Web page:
Chapter 11 bankruptcy, often referred to as "reorganization" bankruptcy, is usually filed by businesses and partnerships, although it may also be used by individuals in some situations.
By filing for personal bankruptcy under Chapter 11, a person may be able to reorganize their debts while keeping their small business open or restructuring a significant amount of personal debt.
Individuals who are thinking about filing for Chapter 11 may also want to consider filing for Chapter 13 bankruptcy, which shares several similarities with Chapter 11.
Under Chapter 11 personal bankruptcy, filers are able to keep their assets while undergoing a reorganization aimed at repaying creditors. Chapter 11 filers are commonly described as "debtors in possession" due to their ability to maintain their assets during bankruptcy.
In a similar fashion, Chapter 13 bankruptcy, which is expressly designed for individuals, also allows filers to hold onto important property, such as a car or home, during the bankruptcy process.
Other similarities between personal Chapter 11 bankruptcy and Chapter 13 include:
Chapter 11 is primarily designed for businesses, so it may be a good option for business owners, whether they are the head of a major corporation or own a small bakery.
On the other hand, Chapter 13 was created to help with personal debts, and may allow individual filers to prevent home foreclosure or car repossession. Though Chapter 13 does have limits on debt amounts.
To learn more about which type of bankruptcy is right for you, connect with a local bankruptcy lawyer by filling out the brief form below.
As mentioned above, Chapter 13 may be a suitable alternative for personal bankruptcy. In addition to Chapter 13, the Chapter 7 debt discharge provides a unique form of debt relief.
Chapter 7 is designed for filers with limited assets, and may help eliminate some or all of a filer's unsecured debts, including medical bills, some personal loans, credit card debt, and payday loans.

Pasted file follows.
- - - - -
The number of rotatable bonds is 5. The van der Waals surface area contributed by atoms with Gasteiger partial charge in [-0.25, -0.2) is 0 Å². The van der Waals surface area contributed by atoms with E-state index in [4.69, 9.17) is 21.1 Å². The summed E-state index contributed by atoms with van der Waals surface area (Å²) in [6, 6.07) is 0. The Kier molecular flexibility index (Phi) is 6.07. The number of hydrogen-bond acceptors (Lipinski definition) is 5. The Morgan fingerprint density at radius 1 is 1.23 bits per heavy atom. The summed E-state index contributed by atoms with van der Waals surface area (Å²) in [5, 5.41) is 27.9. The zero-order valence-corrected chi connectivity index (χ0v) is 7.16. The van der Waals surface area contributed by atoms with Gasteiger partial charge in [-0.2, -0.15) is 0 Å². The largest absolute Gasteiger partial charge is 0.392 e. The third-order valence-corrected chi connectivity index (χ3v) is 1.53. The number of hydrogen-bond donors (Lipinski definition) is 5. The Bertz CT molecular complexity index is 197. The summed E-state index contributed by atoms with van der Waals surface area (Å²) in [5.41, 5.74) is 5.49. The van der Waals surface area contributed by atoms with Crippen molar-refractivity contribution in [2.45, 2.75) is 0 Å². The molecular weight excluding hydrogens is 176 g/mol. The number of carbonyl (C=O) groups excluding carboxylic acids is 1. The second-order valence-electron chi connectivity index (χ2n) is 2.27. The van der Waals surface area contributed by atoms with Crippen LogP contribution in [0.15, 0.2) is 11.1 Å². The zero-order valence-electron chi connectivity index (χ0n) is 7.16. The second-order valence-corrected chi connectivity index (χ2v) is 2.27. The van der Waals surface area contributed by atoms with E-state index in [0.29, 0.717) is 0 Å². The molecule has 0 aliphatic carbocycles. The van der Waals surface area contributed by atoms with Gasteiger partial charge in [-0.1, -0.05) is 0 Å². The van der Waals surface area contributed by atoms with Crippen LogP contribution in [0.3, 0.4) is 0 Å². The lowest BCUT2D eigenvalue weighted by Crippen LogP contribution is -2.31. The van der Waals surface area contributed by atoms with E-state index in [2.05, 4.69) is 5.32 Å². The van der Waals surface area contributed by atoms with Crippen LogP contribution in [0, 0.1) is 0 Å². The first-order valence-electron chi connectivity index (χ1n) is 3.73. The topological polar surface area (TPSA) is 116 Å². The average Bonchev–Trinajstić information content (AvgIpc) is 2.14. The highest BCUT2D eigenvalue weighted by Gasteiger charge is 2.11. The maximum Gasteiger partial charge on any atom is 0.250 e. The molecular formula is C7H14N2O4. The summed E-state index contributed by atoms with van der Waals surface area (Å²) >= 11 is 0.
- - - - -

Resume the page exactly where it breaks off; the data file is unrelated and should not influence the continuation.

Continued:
If you're unsure about whether you should file for Chapter 7, 11, or 13, get a free case evaluation:Speak to a Bankruptcy Lawyer Today
PAID ATTORNEY ADVERTISEMENT: THIS WEB SITE IS A GROUP ADVERTISEMENT AND THE PARTICIPATING ATTORNEYS ARE INCLUDED BECAUSE THEY PAY AN ADVERTISING FEE. It is not a lawyer referral service or prepaid legal services plan. Total Bankruptcy is not a law firm. Your request for contact will be forwarded to the local lawyer who has paid to advertise in the ZIP code you provide. Total Bankruptcy does not endorse or recommend any lawyer or law firm who participates in the network nor does it analyze a person's legal situation when determining which participating lawyers receive a person's inquiry. It does not make any representation and has not made any judgment as to the qualifications, expertise or credentials of any participating lawyer. No representation is made that the quality of the legal services to be performed is greater than the quality of legal services performed by other lawyers. The information contained herein is not legal advice. Any information you submit to Total Bankruptcy does not create an attorney-client relationship and may not be protected by attorney-client privilege. Do not use the form to submit confidential, time-sensitive, or privileged information. All photos are of models and do not depict clients. All case evaluations are performed by participating attorneys. To see the attorney in your area who is responsible for this advertisement, please click here, or call 866-200-8052.
FLORIDA ONLY: Total Bankruptcy is considered a lawyer referral service in the state of Florida under the Florida Rules of Professional Conduct. By all other standards, Total Bankruptcy is a group advertisement and not a lawyer referral service.
If you live in Mississippi, Missouri, New York or Wyoming, please click here for additional information.
By an Act of Congress and the President of the United States, we are a federal Debt Relief Agency. Attorneys and/or law firms promoted through this Web site are also federally designated Debt Relief Agencies. They help people file for relief under the U.S. Bankruptcy Code. Disclosures Required Under the U.S. Bankruptcy Code.